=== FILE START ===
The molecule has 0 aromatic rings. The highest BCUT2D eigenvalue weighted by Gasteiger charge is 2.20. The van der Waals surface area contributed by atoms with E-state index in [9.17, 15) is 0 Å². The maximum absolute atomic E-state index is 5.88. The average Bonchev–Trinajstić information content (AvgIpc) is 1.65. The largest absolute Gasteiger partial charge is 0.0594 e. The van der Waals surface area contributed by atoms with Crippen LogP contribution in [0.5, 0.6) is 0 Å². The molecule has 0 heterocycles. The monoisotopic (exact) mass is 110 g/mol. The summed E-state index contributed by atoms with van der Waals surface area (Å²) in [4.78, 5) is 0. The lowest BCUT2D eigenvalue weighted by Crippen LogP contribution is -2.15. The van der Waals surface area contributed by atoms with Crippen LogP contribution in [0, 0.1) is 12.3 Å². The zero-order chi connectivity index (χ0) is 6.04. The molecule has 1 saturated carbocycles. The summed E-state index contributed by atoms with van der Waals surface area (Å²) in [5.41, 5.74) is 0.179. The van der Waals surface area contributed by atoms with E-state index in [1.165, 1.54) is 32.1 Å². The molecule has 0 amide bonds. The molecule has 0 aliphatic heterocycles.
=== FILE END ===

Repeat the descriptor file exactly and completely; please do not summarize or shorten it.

The molecule has 0 aromatic rings. The highest BCUT2D eigenvalue weighted by Gasteiger charge is 2.20. The van der Waals surface area contributed by atoms with E-state index in [9.17, 15) is 0 Å². The maximum absolute atomic E-state index is 5.88. The average Bonchev–Trinajstić information content (AvgIpc) is 1.65. The largest absolute Gasteiger partial charge is 0.0594 e. The van der Waals surface area contributed by atoms with Crippen LogP contribution in [0.5, 0.6) is 0 Å². The molecule has 0 heterocycles. The monoisotopic (exact) mass is 110 g/mol. The summed E-state index contributed by atoms with van der Waals surface area (Å²) in [4.78, 5) is 0. The lowest BCUT2D eigenvalue weighted by Crippen LogP contribution is -2.15. The van der Waals surface area contributed by atoms with Crippen LogP contribution in [0, 0.1) is 12.3 Å². The zero-order chi connectivity index (χ0) is 6.04. The molecule has 1 saturated carbocycles. The summed E-state index contributed by atoms with van der Waals surface area (Å²) in [5.41, 5.74) is 0.179. The van der Waals surface area contributed by atoms with E-state index in [1.165, 1.54) is 32.1 Å². The molecule has 0 amide bonds. The molecule has 0 aliphatic heterocycles.